Jeff Daniels is Bernard, a novelist who has enjoyed great success in the past, but now finds it hard to sell his work. He is the textbook definition of an intellectual snob. His character is pretty much summed up in one of his first lines. After his son tells him that they're supposed to read Nicholas Nickleby in class, he responds with a flippant shrug, saying "Minor Dickens." He seems disappointed with almost everything, he's impressed by nothing, and he seems to think that his tastes are the only ones that matter.
Jesse Eisenberg is Walt, the son whose class is reading "minor Dickens." He's 17 (I think) and he's already becoming a clone of his father. During the Nickleby conversation, his mother tells him maybe he should read it himself and see what he thinks, he responds with "I don't want to waste my time." He criticizes his girlfriend for having too many freckles on her face, and believes he can "do better." It's fun to see him fumble, though, such as when he tries to impress his girlfriend by describing The Metamorphosis as "Kafka-esque."
Laura Linney is Joan, Bernard's wife and a fledgling author who is trying to step out from her husband's shadow. Naturally, Bernard being who he is, he tries to make her doubt herself, but thankfully living with him for almost twenty years has not made her lose her ability to think for herself. She has her foibles and has made a lot of mistakes, but she truly loves her sons and feels sorry for Bernard's self-inflicted misery.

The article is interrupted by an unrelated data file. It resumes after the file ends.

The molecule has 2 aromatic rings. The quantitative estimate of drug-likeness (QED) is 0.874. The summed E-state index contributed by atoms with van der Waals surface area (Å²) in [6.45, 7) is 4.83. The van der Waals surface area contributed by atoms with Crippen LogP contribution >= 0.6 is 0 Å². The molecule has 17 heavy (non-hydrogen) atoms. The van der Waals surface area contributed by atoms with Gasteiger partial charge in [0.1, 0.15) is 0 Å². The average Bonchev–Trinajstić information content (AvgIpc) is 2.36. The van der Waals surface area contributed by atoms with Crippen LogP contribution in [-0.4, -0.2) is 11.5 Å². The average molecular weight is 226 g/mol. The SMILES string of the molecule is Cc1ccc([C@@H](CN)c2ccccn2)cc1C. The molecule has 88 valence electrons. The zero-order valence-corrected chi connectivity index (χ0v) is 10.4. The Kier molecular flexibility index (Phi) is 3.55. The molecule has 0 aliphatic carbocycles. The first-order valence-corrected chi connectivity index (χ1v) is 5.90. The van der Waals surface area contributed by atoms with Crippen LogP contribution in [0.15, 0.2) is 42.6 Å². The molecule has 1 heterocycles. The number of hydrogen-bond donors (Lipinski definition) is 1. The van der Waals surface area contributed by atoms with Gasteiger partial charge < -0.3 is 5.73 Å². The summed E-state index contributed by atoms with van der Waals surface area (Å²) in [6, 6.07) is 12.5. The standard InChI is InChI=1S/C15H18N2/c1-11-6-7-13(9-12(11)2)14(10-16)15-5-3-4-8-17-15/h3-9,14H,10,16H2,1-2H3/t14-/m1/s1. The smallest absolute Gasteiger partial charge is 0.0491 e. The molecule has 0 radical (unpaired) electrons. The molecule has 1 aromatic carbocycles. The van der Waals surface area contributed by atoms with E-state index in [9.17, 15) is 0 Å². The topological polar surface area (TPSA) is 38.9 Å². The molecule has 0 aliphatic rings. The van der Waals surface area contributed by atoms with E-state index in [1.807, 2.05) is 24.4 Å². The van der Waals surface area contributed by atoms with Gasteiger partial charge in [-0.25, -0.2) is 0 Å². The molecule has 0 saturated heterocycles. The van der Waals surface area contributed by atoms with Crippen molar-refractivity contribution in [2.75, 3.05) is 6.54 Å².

Owen Kline (son of Kevin Kline and Phoebe Cates) is Frank, a self-proclaimed "philistine" at 11 years old and Bernard and Joan's other son. He wants to become a pro tennis player, but Bernard wants him to realize that he'll never be a McEnroe so there's no point in trying. Frank is also discovering the joys of puberty and the nectar of beer and hard liquor.
The Squid and the Whale is very much a character mosaic - lots of richly detailed writing and multi-layered performances. It's apparently based on the writer/director's own experience with his parents' divorce, and I think that really comes through. These seem like real people. People we all know. Speaking for myself, I've met lots of Bernards and Walts just in the time I've spent in the Harry Potter fandom. This is one of those movies that focuses on relationships between the characters more than the plot. It ends fairly ambiguously, but you've met lots of interesting people along the way. All of the cast is superb, but I think perhaps especially Jesse Eisenberg. Laura Linney's Joan is my favorite character, though.